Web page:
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About My Sisters    by Debra Ginsberg order for
About My Sisters
by Debra Ginsberg
Order:  USA  Can
HarperCollins, 2004 (2004)

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* *   Reviewed by J. A. Kaszuba Locke

We are family ... all my sisters ... and me! In About My Sisters, Ginsberg takes stock of her life, analyzing sibling relationships with honesty. She takes us through the trials and triumphs of family love, the bonds of one sister to another, and discusses sisters as a whole. Included in the family composite is brother Bo, son Blaze, and parents, all living within close proximity to each other. The complexity and dynamics of 'sisterhood' and family are shared straight from the author's heart.

Debra Ginsberg delivers a beautifully-rendered accounting of the 'ultimate girlfriends', her sisters. Differing in chosen careers - musician Maya, actress Deja, real estate agent Lavander, and herself, the writer - they are nevertheless mirror-reflections of each other. The author draws on memories of childhood and adulthood with reflections of joy, sadness, anger, estrangement, laughter and tinges of humor. Experiencing the normal squabbles of siblings, their lives are interwoven with unbreakable deep ties, 'mirrors of each other's womanhood'. Debra, the oldest, refers to Maya and herself as the 'starter children', since the next three siblings were born years later. When entering adolescence, Debra speaks of next-in-age Maya as left behind, still desiring imaginary childhood games.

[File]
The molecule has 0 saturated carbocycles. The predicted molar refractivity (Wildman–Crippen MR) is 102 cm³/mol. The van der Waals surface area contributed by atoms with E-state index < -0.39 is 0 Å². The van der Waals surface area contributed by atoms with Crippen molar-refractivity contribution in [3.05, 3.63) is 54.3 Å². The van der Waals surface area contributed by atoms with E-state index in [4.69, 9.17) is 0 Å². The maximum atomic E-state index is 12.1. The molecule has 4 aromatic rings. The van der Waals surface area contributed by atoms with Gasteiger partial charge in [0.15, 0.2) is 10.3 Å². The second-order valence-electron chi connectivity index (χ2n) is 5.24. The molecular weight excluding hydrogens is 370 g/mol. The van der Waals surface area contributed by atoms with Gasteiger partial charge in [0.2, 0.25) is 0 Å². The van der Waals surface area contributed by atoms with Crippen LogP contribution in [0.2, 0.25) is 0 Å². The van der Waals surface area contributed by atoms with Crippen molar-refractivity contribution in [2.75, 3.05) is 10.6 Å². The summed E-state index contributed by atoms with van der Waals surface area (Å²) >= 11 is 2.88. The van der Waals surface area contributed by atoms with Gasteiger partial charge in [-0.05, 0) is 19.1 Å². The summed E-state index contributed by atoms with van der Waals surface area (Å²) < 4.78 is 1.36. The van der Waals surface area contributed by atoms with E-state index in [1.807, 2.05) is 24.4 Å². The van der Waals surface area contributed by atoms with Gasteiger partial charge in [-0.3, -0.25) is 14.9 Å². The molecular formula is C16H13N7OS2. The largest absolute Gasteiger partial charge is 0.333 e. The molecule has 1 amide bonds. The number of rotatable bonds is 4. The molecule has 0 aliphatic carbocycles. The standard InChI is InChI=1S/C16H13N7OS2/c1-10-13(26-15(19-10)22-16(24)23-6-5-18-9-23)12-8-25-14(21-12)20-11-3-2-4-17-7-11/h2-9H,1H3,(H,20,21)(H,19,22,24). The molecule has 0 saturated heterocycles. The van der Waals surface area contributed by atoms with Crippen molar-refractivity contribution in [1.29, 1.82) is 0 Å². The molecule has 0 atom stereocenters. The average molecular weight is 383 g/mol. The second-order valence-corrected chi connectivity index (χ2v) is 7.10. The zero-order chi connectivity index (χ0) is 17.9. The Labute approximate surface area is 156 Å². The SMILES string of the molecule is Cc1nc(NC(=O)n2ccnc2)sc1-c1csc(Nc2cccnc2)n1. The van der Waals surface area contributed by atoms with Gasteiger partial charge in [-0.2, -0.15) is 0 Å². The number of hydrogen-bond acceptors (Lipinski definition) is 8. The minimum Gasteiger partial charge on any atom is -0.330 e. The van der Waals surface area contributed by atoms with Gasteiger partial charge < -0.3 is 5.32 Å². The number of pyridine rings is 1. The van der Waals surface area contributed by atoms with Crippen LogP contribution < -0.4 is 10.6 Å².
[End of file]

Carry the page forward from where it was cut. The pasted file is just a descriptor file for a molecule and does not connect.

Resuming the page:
Ginsberg shares her need for privacy, feelings of sadness, depression, and frailty, and is conscious that her family is different from those of peers. She explores her relationship with each family member, and observes her son Blaze and his different interactions with his aunts. This is a casual read about family life, with all its heartaches, squabbles, laughter, tears and special moments tinged with humor. The latter glows in an exchange between Maya and Debra ... 'Maya would start a sentence and I will finish it ... "I was going to say that" she tells me. "Why don't you get out of my head and get your own thoughts?" "I was born first", I answer her. "I had those thoughts before you!".' Within the complexity of differing minds, lies a strong support system. According to Maya, 'We are supportive… that's why we offer our opinions, to help you in the choices you make.'

Overall, About My Sisters shares the flavor of family life. The complexity and dynamics of 'sisterhood' are delivered straight from the author's heart, through celebrations and crises, with candor and love. The closing of the book quotes Deja 'You're all just so ... beautiful,' she says. 'I have the most beautiful sisters in the world.' The author ends with this non-spoken reply ... 'We all share this feeling, but only Deja could give it voice. In anyone else's mouth, these words would sound syrupy and insincere. Deja manages to convey their real meaning, we are beautiful', a statement not of physical form, but of what resides inside. Amen!

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